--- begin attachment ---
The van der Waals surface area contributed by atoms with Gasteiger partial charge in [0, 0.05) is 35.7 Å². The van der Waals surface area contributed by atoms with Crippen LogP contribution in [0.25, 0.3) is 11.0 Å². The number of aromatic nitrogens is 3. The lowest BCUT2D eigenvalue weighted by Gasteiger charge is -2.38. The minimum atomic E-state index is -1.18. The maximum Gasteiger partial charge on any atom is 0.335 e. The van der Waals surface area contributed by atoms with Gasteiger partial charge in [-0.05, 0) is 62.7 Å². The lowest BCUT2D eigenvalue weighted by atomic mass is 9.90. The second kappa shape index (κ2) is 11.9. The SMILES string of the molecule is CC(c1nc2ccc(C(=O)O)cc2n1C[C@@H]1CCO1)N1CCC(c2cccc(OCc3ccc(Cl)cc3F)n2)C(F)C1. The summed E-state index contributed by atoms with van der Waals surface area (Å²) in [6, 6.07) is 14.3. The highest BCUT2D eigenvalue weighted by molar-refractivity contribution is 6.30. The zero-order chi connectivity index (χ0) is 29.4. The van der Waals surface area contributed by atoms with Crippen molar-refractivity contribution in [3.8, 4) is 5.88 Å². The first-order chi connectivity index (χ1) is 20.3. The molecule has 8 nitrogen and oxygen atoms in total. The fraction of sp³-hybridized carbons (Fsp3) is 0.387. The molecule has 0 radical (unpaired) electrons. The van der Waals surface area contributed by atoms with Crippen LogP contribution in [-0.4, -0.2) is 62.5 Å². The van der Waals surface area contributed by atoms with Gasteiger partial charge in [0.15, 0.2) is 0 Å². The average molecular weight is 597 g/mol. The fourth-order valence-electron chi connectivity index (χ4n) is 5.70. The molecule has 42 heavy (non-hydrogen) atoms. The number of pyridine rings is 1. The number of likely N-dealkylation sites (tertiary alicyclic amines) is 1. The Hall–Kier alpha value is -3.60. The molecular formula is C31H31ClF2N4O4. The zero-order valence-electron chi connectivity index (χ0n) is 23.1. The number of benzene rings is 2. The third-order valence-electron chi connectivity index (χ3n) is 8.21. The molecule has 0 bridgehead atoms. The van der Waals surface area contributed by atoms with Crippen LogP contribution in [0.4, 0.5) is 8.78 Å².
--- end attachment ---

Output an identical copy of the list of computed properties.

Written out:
The van der Waals surface area contributed by atoms with Gasteiger partial charge in [0, 0.05) is 35.7 Å². The van der Waals surface area contributed by atoms with Crippen LogP contribution in [0.25, 0.3) is 11.0 Å². The number of aromatic nitrogens is 3. The lowest BCUT2D eigenvalue weighted by Gasteiger charge is -2.38. The minimum atomic E-state index is -1.18. The maximum Gasteiger partial charge on any atom is 0.335 e. The van der Waals surface area contributed by atoms with Gasteiger partial charge in [-0.05, 0) is 62.7 Å². The lowest BCUT2D eigenvalue weighted by atomic mass is 9.90. The second kappa shape index (κ2) is 11.9. The SMILES string of the molecule is CC(c1nc2ccc(C(=O)O)cc2n1C[C@@H]1CCO1)N1CCC(c2cccc(OCc3ccc(Cl)cc3F)n2)C(F)C1. The summed E-state index contributed by atoms with van der Waals surface area (Å²) in [6, 6.07) is 14.3. The highest BCUT2D eigenvalue weighted by molar-refractivity contribution is 6.30. The zero-order chi connectivity index (χ0) is 29.4. The van der Waals surface area contributed by atoms with Crippen molar-refractivity contribution in [3.8, 4) is 5.88 Å². The first-order chi connectivity index (χ1) is 20.3. The molecule has 8 nitrogen and oxygen atoms in total. The fraction of sp³-hybridized carbons (Fsp3) is 0.387. The molecule has 0 radical (unpaired) electrons. The van der Waals surface area contributed by atoms with Crippen LogP contribution in [-0.4, -0.2) is 62.5 Å². The van der Waals surface area contributed by atoms with Gasteiger partial charge in [0.15, 0.2) is 0 Å². The average molecular weight is 597 g/mol. The fourth-order valence-electron chi connectivity index (χ4n) is 5.70. The molecule has 42 heavy (non-hydrogen) atoms. The number of pyridine rings is 1. The number of likely N-dealkylation sites (tertiary alicyclic amines) is 1. The Hall–Kier alpha value is -3.60. The molecular formula is C31H31ClF2N4O4. The zero-order valence-electron chi connectivity index (χ0n) is 23.1. The number of benzene rings is 2. The third-order valence-electron chi connectivity index (χ3n) is 8.21. The molecule has 0 bridgehead atoms. The van der Waals surface area contributed by atoms with Crippen LogP contribution in [0.4, 0.5) is 8.78 Å².